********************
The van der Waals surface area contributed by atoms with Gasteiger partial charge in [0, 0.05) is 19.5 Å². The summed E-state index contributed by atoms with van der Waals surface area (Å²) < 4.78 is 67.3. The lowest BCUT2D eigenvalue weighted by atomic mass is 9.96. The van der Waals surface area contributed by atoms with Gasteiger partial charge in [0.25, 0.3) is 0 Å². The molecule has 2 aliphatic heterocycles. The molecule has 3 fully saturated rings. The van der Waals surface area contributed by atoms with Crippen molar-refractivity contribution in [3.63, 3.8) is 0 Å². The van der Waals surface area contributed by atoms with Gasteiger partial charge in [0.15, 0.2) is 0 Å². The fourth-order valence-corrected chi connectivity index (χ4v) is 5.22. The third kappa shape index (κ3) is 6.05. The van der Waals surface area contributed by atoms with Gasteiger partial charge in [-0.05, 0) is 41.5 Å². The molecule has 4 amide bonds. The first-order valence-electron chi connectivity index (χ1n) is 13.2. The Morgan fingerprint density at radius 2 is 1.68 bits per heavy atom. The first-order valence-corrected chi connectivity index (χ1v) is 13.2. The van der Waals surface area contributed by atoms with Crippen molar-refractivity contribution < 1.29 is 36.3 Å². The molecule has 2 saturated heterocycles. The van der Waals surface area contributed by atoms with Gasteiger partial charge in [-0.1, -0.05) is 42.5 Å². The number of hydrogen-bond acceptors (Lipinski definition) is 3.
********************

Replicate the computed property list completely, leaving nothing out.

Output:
The van der Waals surface area contributed by atoms with Gasteiger partial charge in [0, 0.05) is 19.5 Å². The summed E-state index contributed by atoms with van der Waals surface area (Å²) < 4.78 is 67.3. The lowest BCUT2D eigenvalue weighted by atomic mass is 9.96. The van der Waals surface area contributed by atoms with Gasteiger partial charge in [0.25, 0.3) is 0 Å². The molecule has 2 aliphatic heterocycles. The molecule has 3 fully saturated rings. The van der Waals surface area contributed by atoms with Crippen molar-refractivity contribution in [3.63, 3.8) is 0 Å². The van der Waals surface area contributed by atoms with Gasteiger partial charge in [0.15, 0.2) is 0 Å². The fourth-order valence-corrected chi connectivity index (χ4v) is 5.22. The third kappa shape index (κ3) is 6.05. The van der Waals surface area contributed by atoms with Gasteiger partial charge in [-0.05, 0) is 41.5 Å². The molecule has 4 amide bonds. The first-order valence-electron chi connectivity index (χ1n) is 13.2. The Morgan fingerprint density at radius 2 is 1.68 bits per heavy atom. The first-order valence-corrected chi connectivity index (χ1v) is 13.2. The van der Waals surface area contributed by atoms with Crippen molar-refractivity contribution < 1.29 is 36.3 Å². The molecule has 2 saturated heterocycles. The van der Waals surface area contributed by atoms with Gasteiger partial charge in [-0.1, -0.05) is 42.5 Å². The number of hydrogen-bond acceptors (Lipinski definition) is 3.